Rs and Rd represent the source and detector radii. The diameter of the source should thus never exceed the diameter of the detector. If a uniform specific source activity As (Bq/cm2) is assumed, the total number of counts registered in a time t is proportional not only to the efficiency but also to the total activity of the source deposited on the surface area or, in other words, the efficiency multiplied by the Activity As. Figure 8 gives this number as a function of the source radius in arbitrary units.

Note that when the source radius exceeds that of the detector, the gain in source surface is exactly compensated by the loss in efficiency. The optimum source radius thus equals the radius of the detector. This general rule is independent of the source to detector distance.

Source Thickness

Sources must be homogeneous and thin in order to avoid energy straggling due to self-absorption4. Self-absorption is proportional to the thickness of the source and inversely proportional to the specific activity. For typical values of specific activities in the order of 100 Bq/cm2, the self-absorption is generally negligible for carrier-free sources. Note, however, that the thickness of the carrier-free source depends on the transition probability of the isotope in question and thus increases with increasing half-life. Expressed in energy loss, it is on the order of 0.03 keV for “short” lived isotopes such as 239Pu (2.4 x 104 y) and 230Th (7.5 x 104 y), while for “long” lived isotopes such as 238U (4.7 x 109 y) it is on the order of 5 keV.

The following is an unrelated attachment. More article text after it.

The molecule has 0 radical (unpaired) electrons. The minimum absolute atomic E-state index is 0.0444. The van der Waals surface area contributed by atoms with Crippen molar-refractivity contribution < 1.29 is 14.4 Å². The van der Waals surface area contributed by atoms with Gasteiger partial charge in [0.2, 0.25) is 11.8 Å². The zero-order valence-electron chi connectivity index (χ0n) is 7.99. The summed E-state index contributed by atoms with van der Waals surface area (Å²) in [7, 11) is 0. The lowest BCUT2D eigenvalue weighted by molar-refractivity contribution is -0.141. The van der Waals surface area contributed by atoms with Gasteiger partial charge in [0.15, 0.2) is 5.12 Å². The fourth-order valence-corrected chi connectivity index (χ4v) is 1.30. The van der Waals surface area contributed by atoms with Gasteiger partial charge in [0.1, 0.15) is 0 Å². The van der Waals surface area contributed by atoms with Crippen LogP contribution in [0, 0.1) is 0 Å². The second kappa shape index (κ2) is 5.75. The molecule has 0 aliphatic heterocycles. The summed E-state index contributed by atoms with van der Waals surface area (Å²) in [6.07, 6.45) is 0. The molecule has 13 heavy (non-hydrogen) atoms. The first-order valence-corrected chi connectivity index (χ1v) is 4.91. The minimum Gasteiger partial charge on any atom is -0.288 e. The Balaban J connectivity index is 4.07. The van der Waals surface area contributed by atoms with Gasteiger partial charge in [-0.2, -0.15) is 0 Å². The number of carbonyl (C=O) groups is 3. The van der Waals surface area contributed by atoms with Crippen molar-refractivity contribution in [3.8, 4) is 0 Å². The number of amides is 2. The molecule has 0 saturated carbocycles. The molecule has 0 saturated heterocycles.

When estimating the source thickness of a non carrier-free source, all isotopes deposited together with the isotope of interest must be considered. This can be due either to a different isotope of the same element or to the simultaneous deposition of other elements during source preparation. Problems can also arise with very intense sources as selfa-bsorption is proportional to the total source activity. For a same total activity the specific activity can be reduced by choosing a larger source diameter. In this case, preference should be given to a detector with a diameter about equal to that of the source in order to increase its efficiency (Figure 2) and to reduce the energy straggling as fewer Alpha particles will strike the detector at an acute angle.

Factors Influencing Contamination and Stability

Oil Contamination